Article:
He wandered the city streets, not knowing where he was going. In the places with no street lights, or where the street lights had burnt out, his only light source was the half full moon. Every night for the past two weeks he had been awake, sometimes prowling, sometimes lying on his bed and watching the flickering light. Constantly awake, but never properly awake. Spending his time in that half-awake, half-asleep dream zone that most people only enter for a few minutes each day.
This particular night he was walking through suburbs. He spotted a well-lit building ahead and decided to head towards it. It was the only twenty-four hour café he had ever seen in his area. He did not even know that they existed outside the cinema. The lights of the coffee shop blinded him as he strode out of the dark night into its fluorescent interior. Not a soul could be seen inside. He stood in the doorway and absently played with chimes hanging by the front window. A woman appeared. “Can I help you?” she asked. He ordered coffee and sat at one of the booths. Waiting patiently for his coffee, he surveyed his surroundings. A non-descript café, in a non-descript part of town, with a non-descript waitress, currently working the coffee machine. Anonymous. Perhaps it was the human contact, but he felt safe here. It had been days since he had last spoken to another person. He drank his coffee slowly, savouring each mouthful.
Outside again. He did not remember leaving. Insomnia does that to you. He resumed his walk through the streets. Up ahead was a street he recognised as leading back to his one room apartment. He decided not to take it. Until morning, he wandered, seemingly in circles, each street blending into the next.
By day he worked. His job was perfect for him, in his current state. All he had to do was sit in an office and monitor the water pressure alarm for the hydro-electric dam. It had never gone off, and so sure were the architects that it would never sound, that at first they had called this an unmanned station. But the owners had taken pity on him and assigned him this job. He had been there only four days, constantly staring at a gauge which never moved. Waiting for the seconds to tick by. Waiting for sleep to finally claim him.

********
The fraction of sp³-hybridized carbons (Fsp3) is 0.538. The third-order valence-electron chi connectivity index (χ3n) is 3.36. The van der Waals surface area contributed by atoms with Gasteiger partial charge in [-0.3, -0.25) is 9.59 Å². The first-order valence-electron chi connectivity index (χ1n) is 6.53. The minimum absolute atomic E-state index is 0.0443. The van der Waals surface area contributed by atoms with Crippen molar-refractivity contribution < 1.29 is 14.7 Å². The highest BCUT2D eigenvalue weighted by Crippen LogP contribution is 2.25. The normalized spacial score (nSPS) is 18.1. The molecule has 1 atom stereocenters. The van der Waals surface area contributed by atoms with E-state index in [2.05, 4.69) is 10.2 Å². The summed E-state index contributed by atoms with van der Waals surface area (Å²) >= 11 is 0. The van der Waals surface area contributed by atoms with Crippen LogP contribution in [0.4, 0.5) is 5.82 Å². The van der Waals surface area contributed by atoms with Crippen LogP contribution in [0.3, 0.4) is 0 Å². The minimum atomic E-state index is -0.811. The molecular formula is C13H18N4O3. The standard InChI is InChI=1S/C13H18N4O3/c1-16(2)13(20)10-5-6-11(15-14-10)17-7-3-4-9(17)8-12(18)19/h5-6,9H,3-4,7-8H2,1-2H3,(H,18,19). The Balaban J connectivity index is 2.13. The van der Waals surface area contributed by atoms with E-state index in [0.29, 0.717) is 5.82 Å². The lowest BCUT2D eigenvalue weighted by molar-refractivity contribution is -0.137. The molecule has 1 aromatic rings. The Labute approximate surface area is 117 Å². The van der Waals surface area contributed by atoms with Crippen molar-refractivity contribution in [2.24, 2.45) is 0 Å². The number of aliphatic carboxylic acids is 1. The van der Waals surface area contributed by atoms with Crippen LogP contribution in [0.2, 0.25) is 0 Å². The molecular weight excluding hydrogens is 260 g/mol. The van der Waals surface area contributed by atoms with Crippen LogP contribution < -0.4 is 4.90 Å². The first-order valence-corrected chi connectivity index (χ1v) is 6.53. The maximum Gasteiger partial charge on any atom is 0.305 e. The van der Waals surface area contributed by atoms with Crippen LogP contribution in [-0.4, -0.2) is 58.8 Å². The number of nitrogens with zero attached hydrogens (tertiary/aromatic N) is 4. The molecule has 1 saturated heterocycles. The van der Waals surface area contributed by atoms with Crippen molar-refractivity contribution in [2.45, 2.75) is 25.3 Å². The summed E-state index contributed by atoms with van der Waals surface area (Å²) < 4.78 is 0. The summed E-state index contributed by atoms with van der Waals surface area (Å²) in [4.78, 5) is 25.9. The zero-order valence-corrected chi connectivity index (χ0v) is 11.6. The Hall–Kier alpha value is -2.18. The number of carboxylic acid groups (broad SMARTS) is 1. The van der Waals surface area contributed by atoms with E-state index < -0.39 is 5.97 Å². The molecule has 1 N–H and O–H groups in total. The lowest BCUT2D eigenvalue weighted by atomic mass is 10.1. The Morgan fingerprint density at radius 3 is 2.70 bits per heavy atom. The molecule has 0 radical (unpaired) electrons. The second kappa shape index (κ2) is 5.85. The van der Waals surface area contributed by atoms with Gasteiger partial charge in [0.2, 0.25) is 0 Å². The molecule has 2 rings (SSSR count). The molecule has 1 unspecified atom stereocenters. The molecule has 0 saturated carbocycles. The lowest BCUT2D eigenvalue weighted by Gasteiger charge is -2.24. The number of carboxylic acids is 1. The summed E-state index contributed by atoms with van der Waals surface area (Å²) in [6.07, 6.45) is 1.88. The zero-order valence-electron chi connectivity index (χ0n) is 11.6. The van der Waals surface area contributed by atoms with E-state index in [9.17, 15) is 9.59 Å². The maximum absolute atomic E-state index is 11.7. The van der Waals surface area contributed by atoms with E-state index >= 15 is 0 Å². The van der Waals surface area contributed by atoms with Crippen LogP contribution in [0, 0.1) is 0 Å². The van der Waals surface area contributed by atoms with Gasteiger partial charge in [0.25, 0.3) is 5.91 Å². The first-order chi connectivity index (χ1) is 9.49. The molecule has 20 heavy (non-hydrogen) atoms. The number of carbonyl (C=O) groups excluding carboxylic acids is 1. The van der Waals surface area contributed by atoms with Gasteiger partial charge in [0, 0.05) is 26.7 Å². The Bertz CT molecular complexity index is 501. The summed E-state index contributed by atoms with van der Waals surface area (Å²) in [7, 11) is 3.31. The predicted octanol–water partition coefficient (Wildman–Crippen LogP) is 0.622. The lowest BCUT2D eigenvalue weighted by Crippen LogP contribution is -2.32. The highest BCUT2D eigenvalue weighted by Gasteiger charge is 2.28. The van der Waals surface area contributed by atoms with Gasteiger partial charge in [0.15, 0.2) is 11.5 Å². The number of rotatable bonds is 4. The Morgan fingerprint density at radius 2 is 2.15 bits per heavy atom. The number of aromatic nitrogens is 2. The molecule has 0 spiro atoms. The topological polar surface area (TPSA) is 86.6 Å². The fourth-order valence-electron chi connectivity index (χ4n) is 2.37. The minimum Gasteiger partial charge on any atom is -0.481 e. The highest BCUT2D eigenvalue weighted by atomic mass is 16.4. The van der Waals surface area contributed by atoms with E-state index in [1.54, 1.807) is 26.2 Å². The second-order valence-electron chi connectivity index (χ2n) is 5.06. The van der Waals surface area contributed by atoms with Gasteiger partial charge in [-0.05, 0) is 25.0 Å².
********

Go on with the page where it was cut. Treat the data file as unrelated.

After work he followed his daily routine. He caught the bus home. He had a measly dinner of noodles and tomato sauce. He tried to watch television. But it made no sense to him, the colours twisting into each other until all that appeared on screen was a warped colour wheel. He lay down on his bed and tried to sleep. The inside of his eyelids became bright spots of light, blinding him, forcing him to open them again. The light above his bed continued to flicker. He decided to have a cigarette. As he stepped onto his balcony, he noticed how peaceful the city was, how serene. The reflections of lights created magical designs on the buildings opposite his but he would have traded it all for even an hour’s sleep. He decided to walk again.
He always picked a direction at random, not caring where his feet took him. Most nights, he did not even take notice of his surroundings. On this night he walked along the train tracks, their metal length devoid of even freight cars. The moon illuminated a path for him. He tried to balance on one side of the track but his foot immediately slipped off and he crashed to the gravel. Apparently, insomnia robs you even of your balance. He dusted himself off and continued his journey. After an indeterminate number of steps, he stopped, staring into a streetlight. He felt that it should take him to another place, that he didn’t belong here. Night after night he had wandered, drawn to the lights as if they were calling him, calling him to another world, to another existence.
His mother wept quietly in a corner while his father paced the length of the brightly-lit hospital room, both watching their son and the tubes that kept him alive after the accident. It had been two weeks and he had still not woken up.